classification and becomes a Cultural-Identity
          by virtue of sociological foundations /
          shared history and a default caste since
          one can never really rise above it.
           
             
          docilechicken24 <kjoule70@...> wrote:
          This is what is quite confusing to me, the term of Mixed-Race when
          only the 'One-Drop Rule' exists in United States, even if it wasn't
          always like that in the census it has been the predominant racial
          concept that has governed our country. A drop made you "other".

          It is confusing because, from where I stand, 80-90%
          of "black" people are Mixed-Race and are Mulattoes.

          I have and I'm sure we all have met people [who are] “black" [and]
          who also have Indian, Chinese, and White ancestry in their heritage.

          The big question is, when does the definition of being "black"
          start reflecting what it actually means in this country (what
          it means refers to the composition of the members of the
          group called "black"), you are "black" or have been "black"
          (in this country) when you have a discernable or
          even provable on paper amount of african ancestry.

          I do recognize that conceptions are starting
          to change about who is Black or who is not.

          To me, Mixed-Race is basically implied within the label
          "black" due to the history and its present composition.

          I would agree that it was jacked up that America decided
          to impose such an abomination as the 'One-Drop Rule',
          but a bit of color changed your status and so that is how
          people have been interacting for a long time now.

          I am conflicted about solidarity. Either take a Mixed-Race title
          which divides and distinguishes us from our other "black" sisters
          and brothers (who are -- I'd argue by definition of "black" in
          America -- predominantly Mixed-Race) or accept the traditional label
          of "blackness" even though sometimes it feels like it doesn't fit.

          As far as being true to my other Ethnic influences regardless
          of the "racial" 'identification' I choose, I am sure to reveal
          all of my cultural backgrounds, White and Non-white..

          In reality, from my 'experiences' , if I say I am Mixed-Race, I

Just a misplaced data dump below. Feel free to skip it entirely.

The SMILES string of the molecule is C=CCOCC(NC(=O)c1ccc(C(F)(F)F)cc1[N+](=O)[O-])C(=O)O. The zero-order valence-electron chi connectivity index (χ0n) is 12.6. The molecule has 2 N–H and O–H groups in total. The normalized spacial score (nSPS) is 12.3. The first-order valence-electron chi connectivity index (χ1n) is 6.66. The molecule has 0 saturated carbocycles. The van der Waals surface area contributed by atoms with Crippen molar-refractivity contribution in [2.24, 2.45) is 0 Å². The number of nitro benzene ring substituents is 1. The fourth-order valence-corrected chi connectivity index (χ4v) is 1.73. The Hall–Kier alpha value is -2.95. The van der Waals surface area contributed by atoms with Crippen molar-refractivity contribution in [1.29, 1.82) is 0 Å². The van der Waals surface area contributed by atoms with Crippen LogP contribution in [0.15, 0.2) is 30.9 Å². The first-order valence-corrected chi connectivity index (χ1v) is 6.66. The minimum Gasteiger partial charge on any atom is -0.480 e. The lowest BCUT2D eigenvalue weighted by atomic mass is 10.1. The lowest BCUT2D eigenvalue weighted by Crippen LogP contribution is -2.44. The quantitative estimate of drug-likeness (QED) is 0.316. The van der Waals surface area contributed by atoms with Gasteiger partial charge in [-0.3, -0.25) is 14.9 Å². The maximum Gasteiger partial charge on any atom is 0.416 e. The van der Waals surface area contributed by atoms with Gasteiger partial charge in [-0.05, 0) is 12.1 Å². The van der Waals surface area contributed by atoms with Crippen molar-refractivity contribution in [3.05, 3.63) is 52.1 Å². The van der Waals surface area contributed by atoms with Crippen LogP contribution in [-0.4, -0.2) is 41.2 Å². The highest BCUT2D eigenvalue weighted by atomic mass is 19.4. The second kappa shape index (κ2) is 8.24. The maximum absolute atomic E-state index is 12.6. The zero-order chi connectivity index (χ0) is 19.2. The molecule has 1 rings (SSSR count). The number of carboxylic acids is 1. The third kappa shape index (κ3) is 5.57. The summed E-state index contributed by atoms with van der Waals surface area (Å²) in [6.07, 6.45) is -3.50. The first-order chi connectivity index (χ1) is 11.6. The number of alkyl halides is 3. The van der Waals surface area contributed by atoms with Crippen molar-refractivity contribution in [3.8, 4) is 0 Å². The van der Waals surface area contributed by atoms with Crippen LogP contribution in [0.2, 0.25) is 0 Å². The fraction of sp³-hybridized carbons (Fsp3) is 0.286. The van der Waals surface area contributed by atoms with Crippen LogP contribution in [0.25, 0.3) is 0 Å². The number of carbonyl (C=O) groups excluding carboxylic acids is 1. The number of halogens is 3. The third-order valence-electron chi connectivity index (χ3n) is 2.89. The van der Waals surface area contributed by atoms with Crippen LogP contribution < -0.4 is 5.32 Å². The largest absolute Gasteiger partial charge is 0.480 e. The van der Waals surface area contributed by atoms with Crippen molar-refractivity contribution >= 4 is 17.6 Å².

will be received by white people better and "black people" worse.

          This is the issue I have been battling with in
          my 'identity' [in choosing to say] "black" or
          Mixed-Race ... lately I have favored "black".

          The big conflict comes because an 'identification' as Mixed-Race,
          although my purpose would be accuracy of 'experiences' , there
          is I believe still a differing and (better more acceptable) social
          status to those who consider themselves and identify themselves
          as Mixed-Race than as "black" or even [as] African-American.

          I can't help but feeling that although I don't mean to
          be snobby and telling people I am better than them,
          I still kind of am [giving that impression].

          What do y'all think, have any of y'all struggled with this issue.

          Dustin

          In Generation-Mixed@ yahoogroups. com,
          "multiracialbookclu b" <soaptalk@.. .> wrote:

          Racial Mis-Categorization & The USCB

          Until the 1930 Census, the "Multi"-Racial Ancestry
          of the people who were of some part-Black admixture
          was openly acknowledged on U.S. Census Bureau
          Forms – (BUT -- unfortunately, was also left up
          to the scrutiny and sole-decision of the "subjective
          determination" of US Census Bureau workers.

          Even though, out of spite, racial bias or straight-out
          bigotry, the census workers often thought nothing
          of falsely referring to a "Multi"-Racial who was of
          part-Black ancestry as "N" for "Negro" or "B" for
          "Black" ----- sometimes an "M" was placed on the
          census forms representing "Mulatto" ("Mixed-Race" )
          and / or eventually a "C" was used for "Colored" (which,
          at that time was indicative of "Multi"-Racial lineage).

          As a result of the application of Racist 'One Drop
          Rule'-based so-called "Racial-Integrity Laws", all
          of the "Multi"-Racials who were of any amount
          of part-Black ancestry were "legally- labeled"
          (and thus, misidentified) as being "Black" or "Negro"
          under the Racist of the concept of `Hypo-Descent' .

          In 1967, the US Supreme Court decision for
          Loving v. Virginia, ruled that the so-called
          "Racial-Integrity Laws" were Unconstitutional
          –which thereby should also have resulted in
          the overturning the "legality" of the application
          of the Racist "One Drop /Hypo-descent Rule".

          Even today, however, --- simply because so very many
          Multi-Generational Multi-Racially Mixed (MGM-Mixed)
          people have had parents and / or grandparents who were